Amy Graham | January 19, 2020
This week, Pastor Amy preaches about how the journey to recovery from addiction must be Christ-centered.
The Addiction and Recovery Ministry at The District Church (TDC) is a community of brothers and sisters in Christ who are in recovery from addiction and learning to live life one day at a time covered by the grace and truth of our God.
We believe that at its core, addiction has to do with pain and suffering. To avoid the pain and suffering we’ve experienced, we often utilize unwanted behaviors to escape or deaden the pain. The bottom line is this: the persistent attempt to medicate these wounds is often the central driver of addiction.
We believe that despite our pain, wounds, and unwanted behaviors, we are beloved by our Father. Like the father from the parable of the prodigal son (Luke 15:11-32), our God always runs towards us brimming with grace and compassion, without condemnation despite our brokenness. This is where our recovery begins – not in the place of despair and rejection, but in the faith of our Father’s all consuming love and acceptance.
We believe that we are not created to do life alone and that recovery is only possible when we are embraced in community. As the ministry of the church, we desire to be a safe space where stories are heard, sufferings grieved, victories celebrated, lies challenged and grace and the truth of our God proclaimed.
Addiction is a pattern of unwanted behavior that continues to persist in our lives despite our best efforts to change it. Recovery is a lifelong process of everyday decisions to move away from unwanted behavior and towards a life of honesty, hope, joy, and self-control.
Our ministry follows the set of core values called BECOME:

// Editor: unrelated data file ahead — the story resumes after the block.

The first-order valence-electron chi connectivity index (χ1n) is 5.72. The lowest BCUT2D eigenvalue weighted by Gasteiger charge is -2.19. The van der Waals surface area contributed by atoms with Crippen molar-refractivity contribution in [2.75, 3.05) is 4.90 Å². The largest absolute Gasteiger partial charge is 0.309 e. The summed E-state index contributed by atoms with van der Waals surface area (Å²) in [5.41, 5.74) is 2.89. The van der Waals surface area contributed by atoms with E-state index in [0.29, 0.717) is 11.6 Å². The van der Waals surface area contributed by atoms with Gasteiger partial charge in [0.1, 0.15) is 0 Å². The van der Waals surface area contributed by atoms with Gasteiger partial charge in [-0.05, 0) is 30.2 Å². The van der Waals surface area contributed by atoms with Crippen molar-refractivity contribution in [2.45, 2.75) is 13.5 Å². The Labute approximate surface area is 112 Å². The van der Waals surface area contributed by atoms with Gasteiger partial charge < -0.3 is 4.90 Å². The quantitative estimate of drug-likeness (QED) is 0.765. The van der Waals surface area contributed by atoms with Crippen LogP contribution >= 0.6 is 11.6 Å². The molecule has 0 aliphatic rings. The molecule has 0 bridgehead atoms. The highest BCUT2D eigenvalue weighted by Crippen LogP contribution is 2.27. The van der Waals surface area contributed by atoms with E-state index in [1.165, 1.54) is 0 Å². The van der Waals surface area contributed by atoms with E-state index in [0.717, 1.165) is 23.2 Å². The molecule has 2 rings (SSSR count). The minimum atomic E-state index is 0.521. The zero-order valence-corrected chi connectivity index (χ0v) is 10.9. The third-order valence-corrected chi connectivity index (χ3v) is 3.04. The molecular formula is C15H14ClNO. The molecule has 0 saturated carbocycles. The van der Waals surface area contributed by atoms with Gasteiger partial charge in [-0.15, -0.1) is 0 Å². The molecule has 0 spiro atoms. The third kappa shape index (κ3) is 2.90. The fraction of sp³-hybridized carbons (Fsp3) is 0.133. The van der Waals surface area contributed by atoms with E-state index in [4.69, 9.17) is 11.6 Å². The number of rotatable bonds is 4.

Beloved in Pain
Marathon not a Sprint
Embraced in Community
We gather each week to have conversations about the areas of intersection between our faith and our recovery – trusting these conversations will empower both areas.
This anonymous group is for men who feel or have felt they can't control their sexual behavior, whether in relationships or on their own, and want to get healing from it. We strive to develop a safe space to share our struggles and break out of isolation, one day and one step at a time. We explore into the root causes of addiction and hold each other accountable so that we can grow in our relationship with God and others. We invite you to walk with us on this path toward wholeness and healing.
Please email for more information.
This anonymous group is designed to foster a Christ-centered community for those who are struggling with any form of addiction and have a desire to change. We aim to create a space where we can walk on the recovery journey together in Christ to find fellowship, understanding, and healing. From our common suffering in addiction, together we journey towards the common destination in recovery: to accept who we are as broken yet beautiful children of God and to become more like Jesus Christ each and every day.
Please contact Taek Kim at for more information.
This anonymous group is designed to foster a Christ-centered community for those who are supporting loved ones through a recovery journey. The group offers fellowship, understanding, and healing to spouses, siblings, parents, children, friends, and anyone impacted by addiction. We hope to provide mutual support and care for each other as a Church family working through addiction and recovery.
Please contact Morgan Scott at for more information.
Recovery is a holistic journey that often requires exploration of and maturity in the physical, psychological, relational and spiritual aspects of your life. Therefore, please be mindful that our groups are not a replacement for your participation in formal treatments and other mutual support groups (AA, NA, SA, GA, Al-Anon, etc.). In fact, we encourage you to participate in diverse facets of recovery in conjunction with our groups to enrich your recovery process and meet your unique needs that we may be limited to fulfill.
The Opposite of Addiction is Connection - Robert Weiss
These two books were fundamental in shaping TDC’s view of sex and porn addiction. Michael Cusick and Jay Stringer clearly articulate that sex addiction isn’t about sex. Instead, sex addiction is a symptom of the underlying wounds and pain that an addict carries. If you want to be free from your addiction, you need to start working on the underlying roots of your addiction rather than just fighting the symptoms.
Al-Anon (anonymous group for the friends and family members) website: https://al-anon.org/